Updated: September 05, 2020 01:43 PM
Created: September 04, 2020 03:42 PM
It was a crucial moment.
U.S. Customs and Border Protection Agents working at Dulles International Airport outside Washington, DC, found Said Sharif Maye's name on a passenger manifest.
The flight was bound for Turkey, with a connection to Somalia.
"Turkey is the gateway to Somalia and the Middle East," said former Hennepin County Sheriff Rich Stanek. "There is not extradition from Somalia, so once he's there, doesn't matter what they do here in the U.S. in terms of criminal charges."
The agents also found an arrest warrant on file from the Hennepin County Sheriff's Office.
It turns out Maye, 34, was wanted in connection with an Aug. 24 hit and run crash that fatally injured 31-year old Idris Yussuf, now survived by his wife Muna Saifleh and their 2-year old daughter Sarah.
Pedestrian in Minneapolis hit-and-run crash dies
"We deserve answers," Saifleh told 5 Eyewitness News just days after the crash. "My husband was an amazing guy. His first priority was his daughter. He used to call her my princess, he loved her so much."
A CBP release says after the agents confirmed the warrant was active, they confronted Maye at a departure gate, where he confirmed his identity.
Officers then arrested Maye and turned him over to the Metropolitan Washington Airports Authority Police.
"This arrest illustrates how Customs and Border Protection's unique border security mission supports our law enforcement partners by intercepting wanted fugitives, allegedly fleeing prosecution, and returning them to face their charges," said Casey Durst, CBP's Director of Field Operations in Baltimore.
Minneapolis police say around 2:25 a.m. on Aug. 24, they responded to a report of a motor vehicle crash along the 600 block of Franklin Avenue.
They found Yussuf gravely injured.
"A suspect car drove over lanes of travel, pinned him against his car," said Minneapolis Police Spokesperson John Elder. "When he took off, he ended up sending him through the air, falling into the roadway."
Authorities now believe Yussuf and Maye got into a fight in a bar nearby.
Afterward, they say, Yussuf was walking toward the rented Hyundai he used as an Uber, when Maye struck him with his car.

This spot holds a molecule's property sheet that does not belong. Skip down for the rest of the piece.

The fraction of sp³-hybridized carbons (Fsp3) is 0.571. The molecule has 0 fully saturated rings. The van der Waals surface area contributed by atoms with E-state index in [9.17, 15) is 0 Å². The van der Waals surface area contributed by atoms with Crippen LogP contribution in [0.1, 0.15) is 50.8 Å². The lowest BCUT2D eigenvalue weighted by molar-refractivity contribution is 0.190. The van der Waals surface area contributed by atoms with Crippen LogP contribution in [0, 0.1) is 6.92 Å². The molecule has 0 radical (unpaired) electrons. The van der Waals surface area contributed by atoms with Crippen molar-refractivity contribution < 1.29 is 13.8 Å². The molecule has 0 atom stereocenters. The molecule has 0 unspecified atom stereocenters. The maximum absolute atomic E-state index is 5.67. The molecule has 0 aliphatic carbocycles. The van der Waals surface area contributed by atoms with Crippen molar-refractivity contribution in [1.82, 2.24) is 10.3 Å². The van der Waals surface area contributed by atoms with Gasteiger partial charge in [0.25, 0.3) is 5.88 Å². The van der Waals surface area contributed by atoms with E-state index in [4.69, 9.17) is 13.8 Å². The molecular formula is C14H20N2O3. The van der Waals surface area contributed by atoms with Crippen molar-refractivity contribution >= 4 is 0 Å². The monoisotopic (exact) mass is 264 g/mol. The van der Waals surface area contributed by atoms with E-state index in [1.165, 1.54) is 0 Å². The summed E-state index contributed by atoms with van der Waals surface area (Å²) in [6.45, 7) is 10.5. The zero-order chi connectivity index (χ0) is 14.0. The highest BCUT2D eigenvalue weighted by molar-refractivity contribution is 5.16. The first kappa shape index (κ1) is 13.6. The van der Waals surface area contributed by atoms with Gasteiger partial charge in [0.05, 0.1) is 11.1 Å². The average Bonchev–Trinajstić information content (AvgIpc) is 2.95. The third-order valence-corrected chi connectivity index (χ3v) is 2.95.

"He used his vehicle as a weapon by which to settle this argument," Elder says.
According to an autopsy report, Yussuf died the next night from severe head injuries.
A family friend who wants to remain anonymous says he's surprised by what happened.
"He never bothered with anybody," the friend says. "He always minded his own business. He would never get into that situation."
At one point, Maye had a higher public profile, running unsuccessfully for a Minneapolis Park and Recreation Board seat in 2013.
But after the crash, police say Maye fled from Minnesota.
"The suspect attempted to flee the state," Elder explains. "He did flee the state. We were aware of this, and made immediate contact with the border patrol."
Elder added Minneapolis investigators informed customs officials on "all four sides of the US."
Four days after the crash, Maye's name popped up in a national law enforcement database, called the National Crime Information Center, or NCIC for short.
That alert prompted the arrest, police say.
Stanek says it's rare for a suspect to travel outside Minnesota to attempt a getaway to another country.
He adds that cooperation between police agencies --- and timing --- were critical factors in capturing Maye.
Maye is now in custody in the Loudoun County Jail in Leesburg, Virginia. He has not been formally charged.
Local authorities now have a warrant to extradite him back to Minnesota, but police aren't revealing how long that process will take.
Elder says information from the public played a major role in the investigation.
"This was a case where people cared enough to stand up and provide information. Because of that, we have an individual who's in custody," he explained. "Community and family, and people that were in the area. This is how we're able to solve crimes."
Saifleh politely declined to comment on the arrest, except to say, "I'm very thankful he's been captured."
Copyright 2020 - KSTP-TV, LLC A Hubbard Broadcasting Company